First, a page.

Systems thinking is vital for learning organizations. It helps in understanding what drives peoples behaviours, gives managers tools that they can apply the five disciplines in a holistic manner, and promotes sophisticated analyses within the organization and across broader industries.

Redefining The Role OF The Leader

Traditionally, leadership is envisioned in a very hierarchical manner, where those holding senior ranks are considered the top management. Such a view however is limiting in nature for learning organizations.

It limits how people perceive the ability of any employee to bring about change. For instance, ‘only leader can make decisions, whereas the lower rungs can only follow their lead and implement those decisions. Such perceptions have done more harm than help.

Today, many organizations call themselves ‘non-hierarchical’. However, it doesn’t imply that there is no management, or that one isn’t needed. Instead, it implies that they have been able to reimagine leadership in a more positive sense.

For instance, perceiving leaders as designers would mean that these leaders are there to create a learning infrastructure, which could include innovative conference formats, virtual meeting spaces, open feedback sessions, etc.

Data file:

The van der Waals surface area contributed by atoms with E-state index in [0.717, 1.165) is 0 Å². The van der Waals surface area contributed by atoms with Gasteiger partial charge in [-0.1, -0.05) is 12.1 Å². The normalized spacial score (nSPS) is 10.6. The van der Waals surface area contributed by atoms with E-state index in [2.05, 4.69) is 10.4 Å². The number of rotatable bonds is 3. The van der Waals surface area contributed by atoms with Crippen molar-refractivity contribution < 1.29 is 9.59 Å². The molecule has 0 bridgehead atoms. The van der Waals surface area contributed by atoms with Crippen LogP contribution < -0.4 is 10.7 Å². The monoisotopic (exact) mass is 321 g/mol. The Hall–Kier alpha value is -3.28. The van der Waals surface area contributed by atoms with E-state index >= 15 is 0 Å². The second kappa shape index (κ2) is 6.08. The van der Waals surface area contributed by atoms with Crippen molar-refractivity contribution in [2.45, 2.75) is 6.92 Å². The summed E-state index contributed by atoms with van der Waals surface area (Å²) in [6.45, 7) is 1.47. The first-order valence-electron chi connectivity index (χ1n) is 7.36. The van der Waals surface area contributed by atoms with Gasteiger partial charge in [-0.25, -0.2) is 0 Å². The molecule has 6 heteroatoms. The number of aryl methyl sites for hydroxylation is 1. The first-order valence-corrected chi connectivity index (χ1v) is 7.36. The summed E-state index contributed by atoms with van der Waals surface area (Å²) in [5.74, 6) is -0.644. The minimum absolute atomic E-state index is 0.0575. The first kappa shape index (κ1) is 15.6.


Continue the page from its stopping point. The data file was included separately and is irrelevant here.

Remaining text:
Another way to reimagine leadership roles would be to perceive them as teachers who inspire learning; teachers who want to change lives by simply sharing their love for knowledge. Leaders can also show passion for personal mastery, be curious about what is around them and how they influence others, be courageous to experiment and be humble enough to accept mistakes.

Stewards perhaps, have one of the most powerful leadership roles in learning organizations. They preserve and protect things that are important. They check that the growth of the company is never more important than either the well-being of employees or the larger ideals of the company. They make change less scary by supporting innovation.

Thus, according to Senge, leaders should merge the skills of all three – stewards, teachers, and designers, to empower and support learning.


In order to create learning organizations, where creativity thrives, leaders are supportive and where employees are passionate about their work, organizations have to apply the five key disciplines of promotion of personal mastery, changing mental models of the organization, team learning, shared vision, and systems thinking.

In addition to these, organizations have to redefine the role of leadership where leader empower their employees to be passionate and support a learning environment, by leading by example.